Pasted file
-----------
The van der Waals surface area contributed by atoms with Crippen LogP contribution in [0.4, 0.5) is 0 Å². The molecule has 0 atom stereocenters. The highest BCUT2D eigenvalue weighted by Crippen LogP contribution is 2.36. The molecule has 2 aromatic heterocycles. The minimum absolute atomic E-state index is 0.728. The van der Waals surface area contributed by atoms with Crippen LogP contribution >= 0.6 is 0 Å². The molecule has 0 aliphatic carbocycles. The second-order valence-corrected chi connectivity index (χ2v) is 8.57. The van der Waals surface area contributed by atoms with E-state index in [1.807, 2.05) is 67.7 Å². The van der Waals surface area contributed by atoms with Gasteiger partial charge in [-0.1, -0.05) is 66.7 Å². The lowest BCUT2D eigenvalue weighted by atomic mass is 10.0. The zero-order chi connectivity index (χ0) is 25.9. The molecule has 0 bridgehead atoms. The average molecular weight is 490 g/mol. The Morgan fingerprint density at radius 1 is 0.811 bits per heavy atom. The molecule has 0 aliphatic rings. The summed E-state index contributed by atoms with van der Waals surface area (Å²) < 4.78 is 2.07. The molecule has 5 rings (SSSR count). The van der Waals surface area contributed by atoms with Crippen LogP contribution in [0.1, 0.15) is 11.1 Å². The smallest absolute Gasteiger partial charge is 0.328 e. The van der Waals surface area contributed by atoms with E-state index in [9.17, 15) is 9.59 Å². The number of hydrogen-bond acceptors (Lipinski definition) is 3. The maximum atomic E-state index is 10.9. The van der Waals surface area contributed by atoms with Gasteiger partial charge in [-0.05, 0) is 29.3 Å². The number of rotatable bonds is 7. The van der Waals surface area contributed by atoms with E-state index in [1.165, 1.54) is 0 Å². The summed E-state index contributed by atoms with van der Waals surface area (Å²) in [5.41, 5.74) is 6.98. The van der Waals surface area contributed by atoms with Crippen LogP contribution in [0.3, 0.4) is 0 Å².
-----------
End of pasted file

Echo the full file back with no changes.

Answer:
The van der Waals surface area contributed by atoms with Crippen LogP contribution in [0.4, 0.5) is 0 Å². The molecule has 0 atom stereocenters. The highest BCUT2D eigenvalue weighted by Crippen LogP contribution is 2.36. The molecule has 2 aromatic heterocycles. The minimum absolute atomic E-state index is 0.728. The van der Waals surface area contributed by atoms with Crippen LogP contribution >= 0.6 is 0 Å². The molecule has 0 aliphatic carbocycles. The second-order valence-corrected chi connectivity index (χ2v) is 8.57. The van der Waals surface area contributed by atoms with E-state index in [1.807, 2.05) is 67.7 Å². The van der Waals surface area contributed by atoms with Gasteiger partial charge in [-0.1, -0.05) is 66.7 Å². The lowest BCUT2D eigenvalue weighted by atomic mass is 10.0. The zero-order chi connectivity index (χ0) is 25.9. The molecule has 0 bridgehead atoms. The average molecular weight is 490 g/mol. The Morgan fingerprint density at radius 1 is 0.811 bits per heavy atom. The molecule has 0 aliphatic rings. The summed E-state index contributed by atoms with van der Waals surface area (Å²) < 4.78 is 2.07. The molecule has 5 rings (SSSR count). The van der Waals surface area contributed by atoms with Crippen LogP contribution in [0.1, 0.15) is 11.1 Å². The smallest absolute Gasteiger partial charge is 0.328 e. The van der Waals surface area contributed by atoms with E-state index in [9.17, 15) is 9.59 Å². The number of hydrogen-bond acceptors (Lipinski definition) is 3. The maximum atomic E-state index is 10.9. The van der Waals surface area contributed by atoms with Gasteiger partial charge in [-0.05, 0) is 29.3 Å². The number of rotatable bonds is 7. The van der Waals surface area contributed by atoms with E-state index in [1.165, 1.54) is 0 Å². The summed E-state index contributed by atoms with van der Waals surface area (Å²) in [5.41, 5.74) is 6.98. The van der Waals surface area contributed by atoms with Crippen LogP contribution in [0.3, 0.4) is 0 Å².